When should you consider a Family Investment Company?
Trusts have traditionally been utilised by wealthy families and individuals as part of their tax and succession planning for years. However since the changes to the taxation of trusts in 2006, which introduced an initial 20% Inheritance Tax charge for assets transferred into trust above the Nil Rate Band Threshold (currently £325,000), they have been less attractive.
This has been amplified in recent years as the Nil Rate Band Threshold has remained frozen at the current amount since 2009. As a result Family Investment Companies have become increasingly popular amongst those with significant wealth due to the favourable tax treatment and flexibility.
What is a family investment company?
A Family Investment Company (“FIC”) is an alternative to family trusts and can be used as a vehicle to preserve family wealth and mitigate taxes. An FIC is a UK private company (limited or unlimited) that is controlled and run by its directors (usually the parents of the family), with family members (usually children or dependents) owning the shares that hold capital value of the assets.
An FIC enables parents to retain significant control over assets whilst accumulating wealth in a tax efficient manner and facilitating future succession planning.
How are they established & operated?
There are many different ways to set up and operate an FIC, but common features include:
- FICs are generally newly incorporated companies set up for this particular purpose.
- If the FIC is set up as a limited company, it is necessary to file annual accounts with Companies House. Alternatively, to maintain privacy, the FIC can be set up as an unlimited company where no requirement to submit annual accounts is required.
- Once the company is set up the parents can transfer cash or assets to the company by way of a loan, which is then invested by the FIC.
- The parents subscribe for voting shares (preferential shareholder) in the FIC and are named as directors, having exclusive voting control within the company at shareholder and board level. This means that parents will have all the voting rights and be able to control the FIC, but no rights to the capital.
- The directors will determine when dividends are paid and will make general management decisions of the company.
- Where cash is transferred there are no tax consequences on the initial loan of funds.
- The ability to hold shares being limited to specified categories of family members or family trusts.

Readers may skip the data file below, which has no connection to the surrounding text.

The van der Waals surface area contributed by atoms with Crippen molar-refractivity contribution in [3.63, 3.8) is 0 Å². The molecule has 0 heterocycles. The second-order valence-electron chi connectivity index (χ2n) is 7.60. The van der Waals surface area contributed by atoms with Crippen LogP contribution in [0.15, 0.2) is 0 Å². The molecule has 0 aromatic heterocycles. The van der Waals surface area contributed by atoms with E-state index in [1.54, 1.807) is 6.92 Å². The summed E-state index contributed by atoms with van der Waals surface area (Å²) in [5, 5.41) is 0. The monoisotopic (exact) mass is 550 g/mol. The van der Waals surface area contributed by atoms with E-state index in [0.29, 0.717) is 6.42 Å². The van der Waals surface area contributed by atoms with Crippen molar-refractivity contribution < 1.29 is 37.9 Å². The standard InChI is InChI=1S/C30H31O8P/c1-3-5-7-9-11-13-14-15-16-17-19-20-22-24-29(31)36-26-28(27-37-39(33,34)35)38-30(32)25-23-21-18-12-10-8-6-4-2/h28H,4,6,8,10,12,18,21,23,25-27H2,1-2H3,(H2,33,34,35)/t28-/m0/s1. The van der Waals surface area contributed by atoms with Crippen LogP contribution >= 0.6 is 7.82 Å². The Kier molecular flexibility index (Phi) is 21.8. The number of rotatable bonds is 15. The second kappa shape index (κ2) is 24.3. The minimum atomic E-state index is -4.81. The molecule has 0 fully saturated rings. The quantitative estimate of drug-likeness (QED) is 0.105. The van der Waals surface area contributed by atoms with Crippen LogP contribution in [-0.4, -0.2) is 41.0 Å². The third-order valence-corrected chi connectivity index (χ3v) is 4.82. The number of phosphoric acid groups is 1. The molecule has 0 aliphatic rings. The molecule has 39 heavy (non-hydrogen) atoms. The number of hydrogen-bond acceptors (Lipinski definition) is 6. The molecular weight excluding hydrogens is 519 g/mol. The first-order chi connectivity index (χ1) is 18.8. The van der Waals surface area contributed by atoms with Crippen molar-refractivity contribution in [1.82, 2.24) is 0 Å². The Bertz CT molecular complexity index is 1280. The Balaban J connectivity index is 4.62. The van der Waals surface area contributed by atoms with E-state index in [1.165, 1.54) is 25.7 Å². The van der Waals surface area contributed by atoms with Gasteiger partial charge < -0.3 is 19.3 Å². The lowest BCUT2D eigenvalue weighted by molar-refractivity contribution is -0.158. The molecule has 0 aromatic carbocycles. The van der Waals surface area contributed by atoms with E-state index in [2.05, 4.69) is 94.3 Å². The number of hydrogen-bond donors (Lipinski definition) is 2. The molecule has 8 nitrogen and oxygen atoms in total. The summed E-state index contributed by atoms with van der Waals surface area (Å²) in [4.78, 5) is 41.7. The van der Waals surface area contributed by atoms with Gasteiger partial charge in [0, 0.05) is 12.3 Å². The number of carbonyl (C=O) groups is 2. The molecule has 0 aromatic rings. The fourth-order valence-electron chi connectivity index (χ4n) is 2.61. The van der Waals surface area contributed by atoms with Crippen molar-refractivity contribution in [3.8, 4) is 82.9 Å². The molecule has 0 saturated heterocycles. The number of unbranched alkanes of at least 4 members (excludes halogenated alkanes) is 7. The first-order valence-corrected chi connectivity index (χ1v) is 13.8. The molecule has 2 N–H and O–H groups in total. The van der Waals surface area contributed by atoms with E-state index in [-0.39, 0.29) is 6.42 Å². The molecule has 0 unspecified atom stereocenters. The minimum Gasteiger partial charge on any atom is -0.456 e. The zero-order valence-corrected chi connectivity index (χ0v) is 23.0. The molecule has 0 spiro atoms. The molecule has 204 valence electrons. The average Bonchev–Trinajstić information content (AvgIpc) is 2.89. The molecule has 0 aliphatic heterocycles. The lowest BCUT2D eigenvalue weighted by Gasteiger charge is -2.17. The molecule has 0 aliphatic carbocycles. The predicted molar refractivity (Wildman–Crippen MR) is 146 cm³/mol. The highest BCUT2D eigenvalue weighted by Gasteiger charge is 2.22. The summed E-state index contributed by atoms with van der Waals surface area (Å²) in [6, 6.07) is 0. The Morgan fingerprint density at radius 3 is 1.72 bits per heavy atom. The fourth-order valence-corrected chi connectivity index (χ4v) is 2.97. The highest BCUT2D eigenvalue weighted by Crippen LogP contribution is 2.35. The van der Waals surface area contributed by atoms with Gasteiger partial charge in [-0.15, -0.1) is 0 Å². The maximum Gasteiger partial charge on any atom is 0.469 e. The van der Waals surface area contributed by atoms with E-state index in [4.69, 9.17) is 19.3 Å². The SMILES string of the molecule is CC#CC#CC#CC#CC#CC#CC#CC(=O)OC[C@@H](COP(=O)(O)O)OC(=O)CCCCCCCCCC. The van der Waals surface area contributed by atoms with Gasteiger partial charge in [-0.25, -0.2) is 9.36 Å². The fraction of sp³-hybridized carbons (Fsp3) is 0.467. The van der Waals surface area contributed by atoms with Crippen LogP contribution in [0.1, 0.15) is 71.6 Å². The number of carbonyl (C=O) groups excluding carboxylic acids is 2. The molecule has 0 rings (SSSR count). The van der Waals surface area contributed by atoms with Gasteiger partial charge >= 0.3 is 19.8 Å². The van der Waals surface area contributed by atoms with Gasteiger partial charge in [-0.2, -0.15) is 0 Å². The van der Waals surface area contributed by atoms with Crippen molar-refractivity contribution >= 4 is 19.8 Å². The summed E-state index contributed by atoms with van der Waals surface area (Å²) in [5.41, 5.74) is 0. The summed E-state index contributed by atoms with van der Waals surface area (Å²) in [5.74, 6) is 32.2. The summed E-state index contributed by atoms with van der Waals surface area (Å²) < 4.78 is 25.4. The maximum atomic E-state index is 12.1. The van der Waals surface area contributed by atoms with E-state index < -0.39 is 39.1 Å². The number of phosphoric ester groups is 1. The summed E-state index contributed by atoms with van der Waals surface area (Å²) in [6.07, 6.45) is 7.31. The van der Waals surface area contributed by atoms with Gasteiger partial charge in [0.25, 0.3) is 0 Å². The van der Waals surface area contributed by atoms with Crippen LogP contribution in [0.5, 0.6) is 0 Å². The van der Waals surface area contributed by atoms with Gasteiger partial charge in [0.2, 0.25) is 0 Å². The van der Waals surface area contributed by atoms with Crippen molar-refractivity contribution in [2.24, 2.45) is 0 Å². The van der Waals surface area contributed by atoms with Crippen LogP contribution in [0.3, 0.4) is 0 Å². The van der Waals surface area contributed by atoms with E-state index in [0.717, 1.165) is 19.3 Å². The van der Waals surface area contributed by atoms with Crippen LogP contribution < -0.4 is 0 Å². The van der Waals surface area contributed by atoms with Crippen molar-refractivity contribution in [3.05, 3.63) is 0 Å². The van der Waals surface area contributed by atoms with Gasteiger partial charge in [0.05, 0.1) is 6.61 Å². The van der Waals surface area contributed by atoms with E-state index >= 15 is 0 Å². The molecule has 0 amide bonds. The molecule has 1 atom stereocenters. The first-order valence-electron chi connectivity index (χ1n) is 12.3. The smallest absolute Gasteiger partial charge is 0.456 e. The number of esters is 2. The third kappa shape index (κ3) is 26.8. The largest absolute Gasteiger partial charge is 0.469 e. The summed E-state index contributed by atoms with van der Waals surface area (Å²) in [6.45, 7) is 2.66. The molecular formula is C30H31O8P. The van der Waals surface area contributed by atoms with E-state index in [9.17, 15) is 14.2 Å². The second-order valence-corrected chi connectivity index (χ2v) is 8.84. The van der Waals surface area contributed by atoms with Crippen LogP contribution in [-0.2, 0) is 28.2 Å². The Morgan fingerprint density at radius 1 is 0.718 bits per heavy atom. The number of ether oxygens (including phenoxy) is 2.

- The Articles and Shareholders Agreement are drafted to protect the shares from sale outside of the family, making this type of structure more effective in a divorce or dispute.
How are they taxed?
FICs may offer tax efficiency, but specialist advice should always be sought. Some of the taxes to be aware of when dealing with FICs are:
- Corporation Tax
- Capital gains Tax
- Tax payable on Dividends
- Income Tax
Who are they suitable for?
A FIC is generally most suitable for those with substantial funds to invest (at least £1m plus) and who are able to keep the funds within the company for a lengthy period thereby giving the company and underlying investments time to grow.
Due to their relative complexity FICs are often attractive to business owners and those with experience of running a company. Whilst there are costs associated with creating and running a FIC, these costs are likely to be a fraction of the Inheritance Tax liability which would have arisen had the same funds been invested through a traditional trust structure.
Summary of benefits
- Wealth preservation for future generations
- Cash transfers into the company are tax-free
- Retaining control over investment decisions
- Asset protection
- Taxation efficiency and deferral
Get in touch
If you have any questions about Family Investment Companies, or would like more detailed advice or assistance, our specialists are on hand to help. For more information, please contact Daniel Wilson or Georgina Sinha.
Our Estate Planning, Tax & Trust team provide practical and comprehensive advice on Wills, inheritance tax, trusts, lasting powers of attorney and estate administration.